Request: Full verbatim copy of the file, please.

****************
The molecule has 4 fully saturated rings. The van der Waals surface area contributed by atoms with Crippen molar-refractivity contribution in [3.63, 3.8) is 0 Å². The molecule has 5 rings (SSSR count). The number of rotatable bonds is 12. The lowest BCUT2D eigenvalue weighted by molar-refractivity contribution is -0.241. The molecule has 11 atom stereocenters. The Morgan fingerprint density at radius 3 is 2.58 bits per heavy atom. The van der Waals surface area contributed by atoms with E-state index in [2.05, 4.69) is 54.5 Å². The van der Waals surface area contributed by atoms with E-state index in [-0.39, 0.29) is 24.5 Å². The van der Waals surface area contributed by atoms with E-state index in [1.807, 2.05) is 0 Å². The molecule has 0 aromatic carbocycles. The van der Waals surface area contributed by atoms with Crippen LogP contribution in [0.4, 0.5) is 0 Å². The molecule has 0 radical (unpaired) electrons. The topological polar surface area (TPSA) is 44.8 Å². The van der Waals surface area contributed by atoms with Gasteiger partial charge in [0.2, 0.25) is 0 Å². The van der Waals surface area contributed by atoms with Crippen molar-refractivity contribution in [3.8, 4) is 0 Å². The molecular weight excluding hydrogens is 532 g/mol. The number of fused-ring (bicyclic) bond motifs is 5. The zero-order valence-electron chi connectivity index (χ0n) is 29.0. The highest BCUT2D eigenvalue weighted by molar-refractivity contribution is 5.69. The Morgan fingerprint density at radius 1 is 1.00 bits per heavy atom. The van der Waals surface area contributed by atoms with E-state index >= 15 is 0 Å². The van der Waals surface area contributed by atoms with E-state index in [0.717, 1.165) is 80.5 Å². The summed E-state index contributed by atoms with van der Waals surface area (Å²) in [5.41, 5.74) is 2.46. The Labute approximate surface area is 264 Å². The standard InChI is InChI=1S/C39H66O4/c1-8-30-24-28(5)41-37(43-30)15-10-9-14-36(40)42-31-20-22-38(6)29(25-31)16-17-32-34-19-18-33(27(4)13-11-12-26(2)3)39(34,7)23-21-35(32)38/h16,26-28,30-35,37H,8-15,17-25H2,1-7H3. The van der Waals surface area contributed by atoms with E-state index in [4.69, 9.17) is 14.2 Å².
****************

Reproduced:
The molecule has 4 fully saturated rings. The van der Waals surface area contributed by atoms with Crippen molar-refractivity contribution in [3.63, 3.8) is 0 Å². The molecule has 5 rings (SSSR count). The number of rotatable bonds is 12. The lowest BCUT2D eigenvalue weighted by molar-refractivity contribution is -0.241. The molecule has 11 atom stereocenters. The Morgan fingerprint density at radius 3 is 2.58 bits per heavy atom. The van der Waals surface area contributed by atoms with E-state index in [2.05, 4.69) is 54.5 Å². The van der Waals surface area contributed by atoms with E-state index in [-0.39, 0.29) is 24.5 Å². The van der Waals surface area contributed by atoms with E-state index in [1.807, 2.05) is 0 Å². The molecule has 0 aromatic carbocycles. The van der Waals surface area contributed by atoms with Crippen LogP contribution in [0.4, 0.5) is 0 Å². The molecule has 0 radical (unpaired) electrons. The topological polar surface area (TPSA) is 44.8 Å². The van der Waals surface area contributed by atoms with Gasteiger partial charge in [0.2, 0.25) is 0 Å². The van der Waals surface area contributed by atoms with Crippen molar-refractivity contribution in [3.8, 4) is 0 Å². The molecular weight excluding hydrogens is 532 g/mol. The number of fused-ring (bicyclic) bond motifs is 5. The zero-order valence-electron chi connectivity index (χ0n) is 29.0. The highest BCUT2D eigenvalue weighted by molar-refractivity contribution is 5.69. The Morgan fingerprint density at radius 1 is 1.00 bits per heavy atom. The van der Waals surface area contributed by atoms with E-state index >= 15 is 0 Å². The van der Waals surface area contributed by atoms with E-state index in [0.717, 1.165) is 80.5 Å². The summed E-state index contributed by atoms with van der Waals surface area (Å²) in [5.41, 5.74) is 2.46. The Labute approximate surface area is 264 Å². The standard InChI is InChI=1S/C39H66O4/c1-8-30-24-28(5)41-37(43-30)15-10-9-14-36(40)42-31-20-22-38(6)29(25-31)16-17-32-34-19-18-33(27(4)13-11-12-26(2)3)39(34,7)23-21-35(32)38/h16,26-28,30-35,37H,8-15,17-25H2,1-7H3. The van der Waals surface area contributed by atoms with E-state index in [4.69, 9.17) is 14.2 Å².